In 2018, the European Commission proposed an approach to capitalise on the opportunities presented by artificial intelligence (AI) and to address the new challenges it brings. The three-pronged approach aims to boost public and private investments, prepare for socioeconomic changes due to AI and ensure a suitable ethical and legal framework.
MCAA member Mohammad Ali Zamani and Marie Sklodowska-Curie Individual Fellow Jia-Jie Zhu share their thoughts on AI with us.
AI is transforming our world. What new challenges does it present that Europe should meet?
Data is generally very expensive to collect, both time- and cost-wise, and might risk individual privacy. Moreover, one big challenge is that even trained systems may still struggle in novel situations or generally in real-life conditions. Such malfunctions may lead to mistrust among AI users, especially the less experienced ones. This needs to be addressed in better AI Additionally, for active types of AIs like robots, interacting with a novel environment is also challenging. For example, in the robotics field, although there are robots that manoeuvre in very real-life conditions, manipulation of new and unknown objects is still a challenging topic.
Perception has improved due to the large quantity of data that’s easily available nowadays. However, there’s no data for a particular robot and an environment unless the robot starts to interact with the environment and collect data. So, a robot learning how to act in the real world is a much more complicated problem. Even solutions for one robot may not be directly deployable on another type. Therefore, I think that improving the robustness of AI algorithms is critical, which is possible through mechanisms like self-learning algorithms.
Mohammad Ali Zamani
I was born in Iran and completed my Bachelor’s degree in electrical and control engineering at the University of Tehran. Passionate about AI and robotics, I pursued a Master’s in computer science at Ozyegin University. Then, I joined the Knowledge Technology Group at the University of Hamburg to work on cognitive robotics.
Dr Jia-Jie Zhu
I grew up in Shanghai, and studied mathematics for my undergraduate at Fudan University and applied mathematics and statistics for my PhD at the University of Florida. I work at the Max Planck Institute for Intelligent Systems in the areas of optimal control (using optimisation to control and make decisions) and reinforcement learning (an AI subject), with a focus on robotics applications.
One particularly tough challenge is how to attract global talent. Obviously, Europe has a hurdle to overcome in that much AI talent, even European scholars, choose to work in North America. Traditionally, Europe has been a force in basic scientific research such as physics and mathematics, but it’s playing catch-up to North America when it comes to the technology sector. The education system isn’t particularly focused on applied research such as computational science. But we’ve been witnessing amazing progress recently such as Max Planck and ETH Zurich.
Rather than challenges, I see more opportunities for Europe. For example, boosting manufacturing with robotics and automation, self-driving cars and innovation in other sectors like finance and investing.
How will advances in AI influence the scientific field?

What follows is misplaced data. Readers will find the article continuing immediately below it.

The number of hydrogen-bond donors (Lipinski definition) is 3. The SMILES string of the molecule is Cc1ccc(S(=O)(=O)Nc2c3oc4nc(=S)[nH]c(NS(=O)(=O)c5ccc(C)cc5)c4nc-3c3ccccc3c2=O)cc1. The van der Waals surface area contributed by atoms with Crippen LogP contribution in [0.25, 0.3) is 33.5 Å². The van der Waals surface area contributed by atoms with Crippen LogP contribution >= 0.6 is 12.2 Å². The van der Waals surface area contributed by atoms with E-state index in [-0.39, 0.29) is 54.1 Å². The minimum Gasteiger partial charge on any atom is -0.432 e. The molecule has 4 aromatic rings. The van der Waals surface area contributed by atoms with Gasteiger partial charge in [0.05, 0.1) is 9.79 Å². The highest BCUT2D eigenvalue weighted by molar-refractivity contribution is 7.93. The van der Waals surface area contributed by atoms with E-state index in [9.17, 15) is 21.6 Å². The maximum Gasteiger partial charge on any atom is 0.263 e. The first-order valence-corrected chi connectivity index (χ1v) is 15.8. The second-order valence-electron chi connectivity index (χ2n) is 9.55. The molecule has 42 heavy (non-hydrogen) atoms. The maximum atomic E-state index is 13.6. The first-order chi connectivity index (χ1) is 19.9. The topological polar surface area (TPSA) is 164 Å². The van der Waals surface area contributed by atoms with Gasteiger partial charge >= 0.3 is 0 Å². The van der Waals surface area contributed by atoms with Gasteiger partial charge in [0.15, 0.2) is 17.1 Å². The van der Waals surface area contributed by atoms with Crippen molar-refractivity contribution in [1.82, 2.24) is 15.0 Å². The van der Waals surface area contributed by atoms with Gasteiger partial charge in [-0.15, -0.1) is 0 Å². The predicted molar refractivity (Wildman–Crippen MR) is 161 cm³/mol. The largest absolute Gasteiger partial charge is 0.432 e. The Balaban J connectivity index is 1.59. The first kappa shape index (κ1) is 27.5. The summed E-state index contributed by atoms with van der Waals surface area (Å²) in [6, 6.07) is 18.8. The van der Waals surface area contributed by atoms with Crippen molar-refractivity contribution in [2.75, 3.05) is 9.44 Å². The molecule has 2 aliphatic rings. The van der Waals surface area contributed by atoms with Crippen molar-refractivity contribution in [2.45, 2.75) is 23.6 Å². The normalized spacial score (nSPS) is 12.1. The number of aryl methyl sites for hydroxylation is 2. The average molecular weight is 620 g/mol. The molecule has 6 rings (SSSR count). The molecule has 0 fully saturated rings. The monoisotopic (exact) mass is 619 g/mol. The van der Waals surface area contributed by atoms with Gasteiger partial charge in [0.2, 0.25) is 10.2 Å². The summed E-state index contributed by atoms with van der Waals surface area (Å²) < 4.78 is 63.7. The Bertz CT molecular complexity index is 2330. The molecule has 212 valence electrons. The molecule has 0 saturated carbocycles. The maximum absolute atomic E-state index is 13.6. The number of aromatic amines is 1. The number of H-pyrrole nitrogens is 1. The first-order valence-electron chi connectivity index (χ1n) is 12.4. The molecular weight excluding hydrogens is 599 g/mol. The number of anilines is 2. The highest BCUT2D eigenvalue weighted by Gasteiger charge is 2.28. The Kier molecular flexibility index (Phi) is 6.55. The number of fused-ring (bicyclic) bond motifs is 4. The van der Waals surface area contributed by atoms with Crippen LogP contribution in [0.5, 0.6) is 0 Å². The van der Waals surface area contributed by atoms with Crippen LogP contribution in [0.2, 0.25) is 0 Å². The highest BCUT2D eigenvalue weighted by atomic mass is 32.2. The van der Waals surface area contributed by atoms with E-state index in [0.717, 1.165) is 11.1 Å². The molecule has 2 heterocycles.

In the future, we expect AIs that are close to human-level perception, analysis, and more importantly, intelligence. It will be far from a replication of a human but, I think, it would be good enough to solve basic tasks. With such abilities, we can assume that AI can be applied as a tool for analysis, diagnosis and decision-making in other scientific fields.
The study of AI, particularly machine learning, will bring new tools to many scientific fields. The ability to process and draw conclusions on large amounts of data makes a key difference in fields such as biology and medicine. In robotics, a lot of times, learning becomes a necessary tool. Robot learning is gaining popularity. It applies AI and machine learning techniques to robotics in order to solve problems that traditional methods have difficulties in doing. AI has also been at the forefront of many good scientific practices, such as double-blind peer reviews and close collaborations with industry.
Europe has world-class researchers, laboratories and start-ups in AI. It wants to be at the forefront of AI developments, but competition is fierce. The European Commission is proposing an approach to make the most out of the opportunities offered by AI. In your opinion, how can the Commission boost AI uptake across Europe?
I think AI solutions that perform well without bias and violating privacy will eventually be commonly used. Besides supporting research in bias and privacy, in the long run, we need algorithms that are more data-efficient and explainable. Data-efficient algorithms will suppress the urge for more data, and individual’s privacy remains respected. Also, explainable AI gains public trust by clarifying for its users why a decision has been made. To boost uptake, I believe the Commission can support researchers by focusing on methods that are data-efficient and explainable.
One concrete solution is to create jobs for the young who are or will be entering the job market, especially in academia and basic research. Without job prospects, it’s hard to imagine that researchers will choose to work here. I myself choose to be at Max Planck because of the research topic fit, reputation and personal preference for a European lifestyle over an American one. But I also watched as many young researchers left Europe after they did their PhD/postdoc. Language is also an issue. In many countries, the local language is a must to be a tenured professor, which prevents many international researchers from staying.